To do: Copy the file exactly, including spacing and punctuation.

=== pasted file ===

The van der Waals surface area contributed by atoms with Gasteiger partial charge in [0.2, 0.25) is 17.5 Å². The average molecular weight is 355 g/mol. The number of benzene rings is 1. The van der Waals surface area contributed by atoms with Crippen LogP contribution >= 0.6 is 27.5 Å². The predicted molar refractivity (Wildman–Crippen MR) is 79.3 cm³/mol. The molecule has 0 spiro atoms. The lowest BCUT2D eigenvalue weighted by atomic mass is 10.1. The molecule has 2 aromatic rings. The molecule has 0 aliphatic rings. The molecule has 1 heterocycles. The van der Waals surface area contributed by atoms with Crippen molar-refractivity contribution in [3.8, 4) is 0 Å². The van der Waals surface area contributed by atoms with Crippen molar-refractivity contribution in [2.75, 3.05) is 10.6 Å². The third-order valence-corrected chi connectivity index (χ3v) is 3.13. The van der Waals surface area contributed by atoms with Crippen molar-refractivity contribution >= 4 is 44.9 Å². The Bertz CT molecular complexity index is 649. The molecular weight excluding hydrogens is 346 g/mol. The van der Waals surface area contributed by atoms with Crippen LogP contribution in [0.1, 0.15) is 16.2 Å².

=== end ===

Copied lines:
The van der Waals surface area contributed by atoms with Gasteiger partial charge in [0.2, 0.25) is 17.5 Å². The average molecular weight is 355 g/mol. The number of benzene rings is 1. The van der Waals surface area contributed by atoms with Crippen LogP contribution >= 0.6 is 27.5 Å². The predicted molar refractivity (Wildman–Crippen MR) is 79.3 cm³/mol. The molecule has 0 spiro atoms. The lowest BCUT2D eigenvalue weighted by atomic mass is 10.1. The molecule has 2 aromatic rings. The molecule has 0 aliphatic rings. The molecule has 1 heterocycles. The van der Waals surface area contributed by atoms with Crippen molar-refractivity contribution in [3.8, 4) is 0 Å². The van der Waals surface area contributed by atoms with Crippen molar-refractivity contribution in [2.75, 3.05) is 10.6 Å². The third-order valence-corrected chi connectivity index (χ3v) is 3.13. The van der Waals surface area contributed by atoms with Crippen molar-refractivity contribution >= 4 is 44.9 Å². The Bertz CT molecular complexity index is 649. The molecular weight excluding hydrogens is 346 g/mol. The van der Waals surface area contributed by atoms with Crippen LogP contribution in [0.1, 0.15) is 16.2 Å².